What does rosé have going for it besides fun, flavor and food-friendliness? Variety. A large number of red wine grapes can make everything from a pale pink rosé to deep blush and every hue in between. France is a great place to start this exploration, grape by grape. Here are four varieties that make distinctive French rosés.
The most famous Pinot Noir in the world comes from Burgundy. And while top bottles can sport a four-figure price tag, rosé thankfully remains a much more affordable option to get a taste of the region. Look for elegant wines from Marsannay, close to Dijon. Or head to the Loire Valley and Sancerre for another take on Pinot Noir rosé. Though the region is best known for its Sauvignon Blanc, Sancerre rosés are just as lively and distinct. Looking for something sparkling? Crémant d’Alsace is 100% Pinot Noir and a great value for high quality bubbles.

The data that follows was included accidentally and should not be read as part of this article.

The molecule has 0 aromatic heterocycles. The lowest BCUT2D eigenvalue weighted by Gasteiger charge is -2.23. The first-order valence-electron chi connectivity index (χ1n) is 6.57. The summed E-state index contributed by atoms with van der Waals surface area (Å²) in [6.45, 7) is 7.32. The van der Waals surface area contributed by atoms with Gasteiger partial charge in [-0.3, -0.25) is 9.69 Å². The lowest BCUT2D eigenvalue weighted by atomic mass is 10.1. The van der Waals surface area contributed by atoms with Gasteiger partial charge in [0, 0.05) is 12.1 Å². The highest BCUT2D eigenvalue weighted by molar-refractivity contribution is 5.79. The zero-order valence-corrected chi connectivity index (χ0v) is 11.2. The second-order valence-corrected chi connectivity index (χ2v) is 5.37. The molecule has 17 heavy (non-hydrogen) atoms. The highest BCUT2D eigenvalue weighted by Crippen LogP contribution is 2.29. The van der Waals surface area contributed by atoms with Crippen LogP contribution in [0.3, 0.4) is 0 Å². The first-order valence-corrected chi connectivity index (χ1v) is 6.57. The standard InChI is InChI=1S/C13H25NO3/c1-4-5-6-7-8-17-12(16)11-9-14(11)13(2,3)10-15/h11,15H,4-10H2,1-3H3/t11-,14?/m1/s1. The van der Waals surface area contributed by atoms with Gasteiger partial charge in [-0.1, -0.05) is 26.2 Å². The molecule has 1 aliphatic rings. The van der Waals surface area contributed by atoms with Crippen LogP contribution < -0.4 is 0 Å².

The Loire Valley is also a fine spot for Cabernet Franc, especially from Chinon. What is fascinating about the rosés made from this grape there is they retain Cabernet Franc’s inherent characteristics. You find savory notes of green pepper along with a touch of earthiness.
Rosés from Bandol, on the sea in the south of France, are made with a significant to large percentage of Mourvèdre. And while the vast majority of rosé is meant to be consumed immediately, the sturdy, structured rosés of Bandol can actually handle a year or two of bottle age.
When you think of French rosé,the first thing that comes to mind is Provence. The classic pale pink wines of the region depend on a number of grapes, but Grenache is a major player. And if you like your rosé with more richness and color, try a bottle from the Tavel region.